He was baptized in January this year in the freezing waters of an Irish river.

The flesh gets you nowhere. Only the Spirit of God brings us to God.  

Gender Agenda – a perspective for Pentecost

We live in a time of sometimes bewildering cultural change, old norms being taken apart and discarded before our eyes. The writer Paul Kingsnorth puts it like this:

If you’re broadly socially conservative – which in practice means that you hold views which were entirely mainstream until about about five years ago – the questions are currently coming at you in a rolling barrage. Why should a man not marry a man? Why should a man not become a woman? Why should a child not have three fathers, or be born from a female womb transplanted into a man’s body?

https://paulkingsnorth.substack.com/p/the-dream-of-the-rood?utm_medium=email&utm_campaign=cta [emphasis added]

Who will guide us through these times, bringing together sound information, wisdom from above and the compassion of Christ? The best answer I’ve found so far – at least to some of the questions posed by Paul Kingsnorth – comes in a book entitled Embodied: Transgender Identities, the Church & What the Bible has to say by American biblical scholar and best-selling author Preston Sprinkle.

Sprinkle writes from an American perspective but he knows the British scene too: he has a PhD in New Testament from Aberdeen University and taught for a time at Nottingham University.

He provides a well-researched and thought-through guide to many of the issues raised by trans people:

He knows – indeed counts as personal friends – many trans people, including trans people who are passionate followers of Jesus of Nazareth. And he tells their stories. One of his favourite sayings is: If you’ve met one trans person… you’ve met one trans person. It is a radical mistake to lump all trans people together as if their experience were in any way uniform.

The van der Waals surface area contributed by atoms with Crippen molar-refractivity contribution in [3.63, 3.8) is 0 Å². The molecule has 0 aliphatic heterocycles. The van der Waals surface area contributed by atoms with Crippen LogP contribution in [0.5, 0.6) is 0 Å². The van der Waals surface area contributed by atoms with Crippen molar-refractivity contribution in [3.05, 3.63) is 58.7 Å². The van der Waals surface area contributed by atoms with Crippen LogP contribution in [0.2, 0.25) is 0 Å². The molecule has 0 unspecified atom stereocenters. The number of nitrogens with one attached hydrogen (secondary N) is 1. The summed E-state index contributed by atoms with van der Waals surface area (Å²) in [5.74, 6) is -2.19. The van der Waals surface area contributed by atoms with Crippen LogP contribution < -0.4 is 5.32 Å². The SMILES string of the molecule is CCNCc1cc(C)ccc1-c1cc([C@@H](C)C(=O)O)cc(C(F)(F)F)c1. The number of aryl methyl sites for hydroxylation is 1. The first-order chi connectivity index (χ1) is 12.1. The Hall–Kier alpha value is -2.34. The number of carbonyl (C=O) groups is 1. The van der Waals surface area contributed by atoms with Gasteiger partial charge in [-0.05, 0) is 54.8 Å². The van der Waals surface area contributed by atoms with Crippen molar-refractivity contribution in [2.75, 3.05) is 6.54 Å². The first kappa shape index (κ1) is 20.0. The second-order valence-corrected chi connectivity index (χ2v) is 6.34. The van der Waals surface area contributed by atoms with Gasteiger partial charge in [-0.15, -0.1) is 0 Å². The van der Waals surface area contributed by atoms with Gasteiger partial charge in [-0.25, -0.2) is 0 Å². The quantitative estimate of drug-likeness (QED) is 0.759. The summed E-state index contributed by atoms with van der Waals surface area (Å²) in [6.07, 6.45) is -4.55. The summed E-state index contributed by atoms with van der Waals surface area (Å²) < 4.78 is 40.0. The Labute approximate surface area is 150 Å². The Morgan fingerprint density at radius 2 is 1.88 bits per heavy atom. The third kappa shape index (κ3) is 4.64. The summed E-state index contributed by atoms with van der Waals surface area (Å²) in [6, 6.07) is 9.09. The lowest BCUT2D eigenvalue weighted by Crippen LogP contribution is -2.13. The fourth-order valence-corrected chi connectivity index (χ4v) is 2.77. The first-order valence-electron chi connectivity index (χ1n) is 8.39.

He knows what gender dysphoria can feel like. (Gender dysphoria is a psychological term for the distress some people feel when their internal sense of self doesn’t match their biological sex.) He explains that for some trans people even being referred to with the “wrong” pronoun can immediately precipitate great psychological distress. I had no idea of this and, in my ignorance, had assumed that insistence by a biological male on being referred to as “she” or “they” was merely being difficult, thumbing your nose at traditional authority. For some, that might be the case. But clearly not all.

He has worked through a large body of medical/scientific literature on trans issues and evaluates it all from a philosophical and theological standpoint. He has two chapters dealing with the issues of “male brain in a female body” and “female soul in a male body”. These alone would make the book worth reading.

He has a whole chapter on “Intersex”. This is a word I hadn’t heard of until a couple of years ago and assumed that it meant people who are neither male nor female. Put that idea alongside the (apparently often-quoted) statistic that 1.7% of people are intersex – roughly the same number of people with red hair – and it would be easy to conclude that the world is full of people who are neither male nor female. In fact, more than sixteen different conditions are classified as “intersex”, and some people go through their entire lives without realising that (technically and medically) they are “intersex”. By some estimates as many as 99% of people with an intersex condition are unambiguously male or female. All this is invaluable information.

The final four chapters of the book shift from theory to practice. He explores:

  1. Rapid-Onset Gender Dysphoria: the term coined by an American academic for the sudden rise of dysphoria (some call it an “outbreak”) among teenagers. He is very concerned by the “medicalisation” of young people wrestling with gender identity.
  2. Transitioning and Christian Discipleship
  3. Pronouns, Bathrooms (“toilets” to British readers) and Sleeping Places
  4. Outrageous Love:

Our cultural moment is one of outrage and uncertainty… But outrage doesn’t change the world. Love changes the world.

Embodied page 221

Sprinkle believes – and explains in detail why he believes – that:

… one long-term goal of discipleship is for all believers to identify with their biological sex.

Embodied page 195

I agree. The task of the church is to pursue that goal with grace and truth. I think he does an exceptionally good job of doing just that. For all who share those foundational gospel values, the book is a great worked example of how grace and truth might be embodied by the church as it encounters trans people and seeks to love them.